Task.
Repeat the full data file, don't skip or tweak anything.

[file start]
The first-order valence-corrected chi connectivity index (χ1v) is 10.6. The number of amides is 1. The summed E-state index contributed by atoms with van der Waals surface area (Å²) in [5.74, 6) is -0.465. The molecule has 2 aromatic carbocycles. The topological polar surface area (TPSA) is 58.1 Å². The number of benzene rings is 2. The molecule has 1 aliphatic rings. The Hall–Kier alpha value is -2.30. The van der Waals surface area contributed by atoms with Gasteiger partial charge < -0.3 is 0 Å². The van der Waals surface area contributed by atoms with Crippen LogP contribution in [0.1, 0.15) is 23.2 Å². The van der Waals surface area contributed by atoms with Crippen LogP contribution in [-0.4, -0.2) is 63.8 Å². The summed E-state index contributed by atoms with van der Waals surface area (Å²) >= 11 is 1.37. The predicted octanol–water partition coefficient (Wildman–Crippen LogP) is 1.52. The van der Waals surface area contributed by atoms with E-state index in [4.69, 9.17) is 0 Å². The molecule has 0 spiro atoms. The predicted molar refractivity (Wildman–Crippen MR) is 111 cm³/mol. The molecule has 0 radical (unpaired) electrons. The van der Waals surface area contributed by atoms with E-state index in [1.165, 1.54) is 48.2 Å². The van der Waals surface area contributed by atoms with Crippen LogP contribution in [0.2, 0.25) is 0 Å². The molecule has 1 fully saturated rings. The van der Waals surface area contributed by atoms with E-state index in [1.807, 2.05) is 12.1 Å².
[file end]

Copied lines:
The first-order valence-corrected chi connectivity index (χ1v) is 10.6. The number of amides is 1. The summed E-state index contributed by atoms with van der Waals surface area (Å²) in [5.74, 6) is -0.465. The molecule has 2 aromatic carbocycles. The topological polar surface area (TPSA) is 58.1 Å². The number of benzene rings is 2. The molecule has 1 aliphatic rings. The Hall–Kier alpha value is -2.30. The van der Waals surface area contributed by atoms with Gasteiger partial charge < -0.3 is 0 Å². The van der Waals surface area contributed by atoms with Crippen LogP contribution in [0.1, 0.15) is 23.2 Å². The van der Waals surface area contributed by atoms with Crippen LogP contribution in [-0.4, -0.2) is 63.8 Å². The summed E-state index contributed by atoms with van der Waals surface area (Å²) >= 11 is 1.37. The predicted octanol–water partition coefficient (Wildman–Crippen LogP) is 1.52. The van der Waals surface area contributed by atoms with E-state index in [4.69, 9.17) is 0 Å². The molecule has 0 spiro atoms. The predicted molar refractivity (Wildman–Crippen MR) is 111 cm³/mol. The molecule has 0 radical (unpaired) electrons. The van der Waals surface area contributed by atoms with E-state index in [1.165, 1.54) is 48.2 Å². The van der Waals surface area contributed by atoms with Crippen LogP contribution in [0.2, 0.25) is 0 Å². The molecule has 1 fully saturated rings. The van der Waals surface area contributed by atoms with E-state index in [1.807, 2.05) is 12.1 Å².